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Can You Fly A Drone in Regina?

Can You Fly A Drone in Regina?

· 6 min. read

Without advanced permission from Nav Canada, you cannot fly a drone above Regina. If you choose to do so anyway, you open yourself up to a $1,000 fine for recreational users or a $5,000 fine for commercial users.

Additionally, if you fly an unregistered drone, you can be fined another $1,000, and if you don't have a licence to fly, you'll be fined an additional $1,000.

But before you rush out and take the $10 exam and register your drone for an additional $5 to prevent these fines, what if I told you there was another way?

According to Transport Canada, a "drone" is a small, remote-controlled aircraft between 250g and 25kg. A micro-drone, on the other hand, is anything smaller than 250g. This puts it under completely different legislation and thus not applicable to any of the fines.

Victoria Avenue, running from downtown into Cathedral, from aboveVictoria Park, directly above

I used to fly a DJI Spark, which although was very small, it was still considered a "drone" as it weighed 255g. This means I needed to take a course, get a licence, register it and I still could not fly it within Regina.

These days I fly a DJI Mini 2. It is 249g, which is only slightly less than ol' Sparky, but has a lot more legal flexibility. For example, I don't need to be licenced to fly it, I don't need to register it, and as long as I fly it safely within the city, I'm welcome to do that too.

Below are two maps of Regina's Wascana Lake area taken from the Government of Canada's "Drone Site Selection Tool". The first shows the map for drones bigger than or equal to 250g. The next shows the map for drones smaller than 250g. While the first map shows the entire area listed as "forbidden" to fly for regular drones, it is accessible to fly in for micro-drone.

Map showing Wascana Lake as being forbidden to fly in.Map showing Wascana Lake being safe to fly in.

The first image text reads: "Airport. Basic drone operations are not permitted within the 3 nautical mile zone indicated by the red circle.

Part of the selected shape overlaps with a Control Zone and a Certified Airport/Heliport. Basic RPAS operations are not permitted in those areas."

The second image reads "Exercise a high degree of caution due to potential aircraft traffic around airports/heliports. Drone operations when other aircraft are present and/or in the vicinity of airports/heliports are strongly discouraged, and may be considered negligent or reckless. Refer to "Frequently Asked Questions (FAQ)" section for recommended best practices."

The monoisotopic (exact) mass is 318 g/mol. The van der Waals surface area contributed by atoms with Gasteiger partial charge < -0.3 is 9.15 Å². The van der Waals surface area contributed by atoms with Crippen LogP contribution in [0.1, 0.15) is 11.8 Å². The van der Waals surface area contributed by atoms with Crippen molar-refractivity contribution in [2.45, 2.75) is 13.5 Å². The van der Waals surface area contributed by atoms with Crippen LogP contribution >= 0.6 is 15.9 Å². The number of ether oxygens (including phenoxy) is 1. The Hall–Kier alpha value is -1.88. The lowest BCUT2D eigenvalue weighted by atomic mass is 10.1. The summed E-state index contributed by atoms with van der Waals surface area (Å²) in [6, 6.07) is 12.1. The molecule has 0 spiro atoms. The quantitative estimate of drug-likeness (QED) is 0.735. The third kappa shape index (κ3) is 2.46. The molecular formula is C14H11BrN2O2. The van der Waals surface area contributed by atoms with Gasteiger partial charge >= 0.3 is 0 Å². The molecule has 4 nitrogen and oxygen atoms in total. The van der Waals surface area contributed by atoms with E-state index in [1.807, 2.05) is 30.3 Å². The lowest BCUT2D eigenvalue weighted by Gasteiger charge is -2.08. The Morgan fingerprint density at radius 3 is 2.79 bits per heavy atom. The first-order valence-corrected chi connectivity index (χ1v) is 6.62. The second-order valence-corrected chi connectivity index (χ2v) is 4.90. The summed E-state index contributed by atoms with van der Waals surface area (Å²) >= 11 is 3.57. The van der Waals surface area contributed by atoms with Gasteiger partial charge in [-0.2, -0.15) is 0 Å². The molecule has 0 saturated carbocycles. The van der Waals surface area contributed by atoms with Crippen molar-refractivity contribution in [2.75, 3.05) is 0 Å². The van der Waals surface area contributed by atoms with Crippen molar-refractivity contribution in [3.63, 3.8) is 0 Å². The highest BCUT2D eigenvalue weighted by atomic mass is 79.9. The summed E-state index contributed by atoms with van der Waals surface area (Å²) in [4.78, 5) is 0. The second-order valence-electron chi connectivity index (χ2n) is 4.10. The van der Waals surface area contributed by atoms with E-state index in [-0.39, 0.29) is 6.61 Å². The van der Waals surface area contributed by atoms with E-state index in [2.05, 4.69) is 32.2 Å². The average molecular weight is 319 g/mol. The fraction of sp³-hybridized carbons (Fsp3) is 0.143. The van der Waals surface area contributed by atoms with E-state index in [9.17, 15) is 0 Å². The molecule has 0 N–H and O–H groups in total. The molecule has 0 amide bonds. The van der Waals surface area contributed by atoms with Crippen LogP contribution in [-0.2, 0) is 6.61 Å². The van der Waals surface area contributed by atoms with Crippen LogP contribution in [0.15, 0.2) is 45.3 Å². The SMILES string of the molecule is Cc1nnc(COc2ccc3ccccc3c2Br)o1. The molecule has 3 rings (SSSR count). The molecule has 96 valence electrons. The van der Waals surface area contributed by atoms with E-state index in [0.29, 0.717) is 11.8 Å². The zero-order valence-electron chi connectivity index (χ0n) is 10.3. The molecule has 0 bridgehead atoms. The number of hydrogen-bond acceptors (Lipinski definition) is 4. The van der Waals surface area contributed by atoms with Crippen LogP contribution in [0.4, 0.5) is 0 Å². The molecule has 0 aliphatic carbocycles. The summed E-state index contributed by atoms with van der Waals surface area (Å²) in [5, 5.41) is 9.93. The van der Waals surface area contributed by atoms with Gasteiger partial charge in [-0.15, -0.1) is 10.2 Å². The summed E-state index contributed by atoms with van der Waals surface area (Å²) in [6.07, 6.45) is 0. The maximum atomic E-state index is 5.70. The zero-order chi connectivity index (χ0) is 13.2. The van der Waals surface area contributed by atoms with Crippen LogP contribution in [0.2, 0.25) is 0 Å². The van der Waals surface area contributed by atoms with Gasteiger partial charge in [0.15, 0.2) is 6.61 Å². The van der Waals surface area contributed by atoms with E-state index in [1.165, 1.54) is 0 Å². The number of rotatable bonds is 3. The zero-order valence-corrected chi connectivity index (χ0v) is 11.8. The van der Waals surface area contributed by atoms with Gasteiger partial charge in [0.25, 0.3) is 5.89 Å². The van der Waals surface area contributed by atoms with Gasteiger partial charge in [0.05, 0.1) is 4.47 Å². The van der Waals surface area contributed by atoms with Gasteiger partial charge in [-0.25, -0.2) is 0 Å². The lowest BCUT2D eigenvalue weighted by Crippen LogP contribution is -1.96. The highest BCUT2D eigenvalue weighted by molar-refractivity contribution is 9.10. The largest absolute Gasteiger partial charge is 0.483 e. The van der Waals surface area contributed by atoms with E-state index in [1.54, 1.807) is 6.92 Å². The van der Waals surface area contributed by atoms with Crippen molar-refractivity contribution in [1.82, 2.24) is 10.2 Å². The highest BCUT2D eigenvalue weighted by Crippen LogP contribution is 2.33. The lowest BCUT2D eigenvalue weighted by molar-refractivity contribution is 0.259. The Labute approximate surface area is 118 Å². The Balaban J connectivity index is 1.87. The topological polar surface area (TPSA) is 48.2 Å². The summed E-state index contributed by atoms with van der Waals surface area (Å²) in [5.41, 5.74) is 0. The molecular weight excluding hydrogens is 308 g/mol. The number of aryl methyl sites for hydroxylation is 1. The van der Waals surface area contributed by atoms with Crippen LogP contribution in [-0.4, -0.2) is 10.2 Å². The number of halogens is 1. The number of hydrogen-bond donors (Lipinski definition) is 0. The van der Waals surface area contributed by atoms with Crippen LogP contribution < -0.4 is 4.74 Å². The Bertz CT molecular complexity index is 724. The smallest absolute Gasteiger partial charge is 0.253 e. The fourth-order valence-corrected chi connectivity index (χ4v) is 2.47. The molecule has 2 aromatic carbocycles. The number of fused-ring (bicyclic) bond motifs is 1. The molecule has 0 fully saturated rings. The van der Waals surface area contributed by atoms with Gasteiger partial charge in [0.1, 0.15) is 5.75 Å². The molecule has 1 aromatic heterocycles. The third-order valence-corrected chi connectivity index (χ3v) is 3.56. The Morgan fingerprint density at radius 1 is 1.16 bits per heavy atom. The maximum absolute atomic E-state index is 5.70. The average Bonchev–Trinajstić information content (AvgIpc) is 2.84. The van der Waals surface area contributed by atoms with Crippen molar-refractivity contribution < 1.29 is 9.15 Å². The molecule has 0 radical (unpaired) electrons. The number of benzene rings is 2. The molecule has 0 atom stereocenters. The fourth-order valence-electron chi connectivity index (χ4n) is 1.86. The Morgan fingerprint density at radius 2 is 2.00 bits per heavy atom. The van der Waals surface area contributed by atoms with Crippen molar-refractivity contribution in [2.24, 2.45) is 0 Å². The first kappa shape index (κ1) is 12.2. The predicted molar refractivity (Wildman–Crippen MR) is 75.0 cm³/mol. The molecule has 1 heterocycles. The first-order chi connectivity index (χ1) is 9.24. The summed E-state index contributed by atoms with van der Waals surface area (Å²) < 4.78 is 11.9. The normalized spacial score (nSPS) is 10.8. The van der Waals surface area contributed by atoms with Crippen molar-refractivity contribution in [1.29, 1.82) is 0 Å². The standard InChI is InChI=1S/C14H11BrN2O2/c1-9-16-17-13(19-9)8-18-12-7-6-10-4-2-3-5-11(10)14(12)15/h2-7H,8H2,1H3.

Granted, there are some height limitations near airports and helipads, and you can't fly within a certain distance of runways, but for the most part, the entire city is your aerial playground. If you're flying the drone downtown, you can even take it 400 feet (120 meters) into the sky ? which is higher than the McCallum Hill Towers!

Looking at the McCallum Hill Towers from above the RBC Building in downtown Regina

Micro-drones offer more flexibility than large drones, but they aren't a complete substitute. They only weigh about as much as a soup can, or one and a half baseballs, or between 1.5 to 3 newborn kittens, so if there is a strong wind, the drone might get sent to Oz. They also have shorter battery life and honestly, the bigger drones look cooler than the small ones.

RCMP Depot from above

I should also mention that the micro-drone exception is specific to Regina. Some other cities have their own municipal bylaws that forbid it. For example, Saskatoon has Bylaw 5729 which states: "No person shall fly a remotely piloted aircraft in, on or above property owned by the city, or leased by the city, or under the jurisdiction and control of the city, except as permitted by the city."

AE Wilson Park directly above with winding pathsAE Wilson Park with houses on horizon

Other places, such as national or provincial parks and military areas, have their own laws too.

As of April 2021, the city of Regina has minimal bylaws that restrict drone flying. The only bylaw that exists is Bylaw 2004-27 that states "11(1) No person in a park or open space area shall: (p) use any remote controlled airplane or vehicle;". This bylaw only applies to being in a park, but not about flying over the park. If you were on the street or on anything not deemed a "park or open space", you can still fly the drone. Beyond that, you can fly a micro-drone just about anywhere you want in Regina, as long as you do it safely.

Did you know you could fly a micro-drone in Regina? Would you ever want to try it out? Let me know in the comments below!

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Can You Fly A Drone in Regina?Can You Fly A Drone in Regina?

Categories: Canada, Regina, Saskatchewan, Travel Tips

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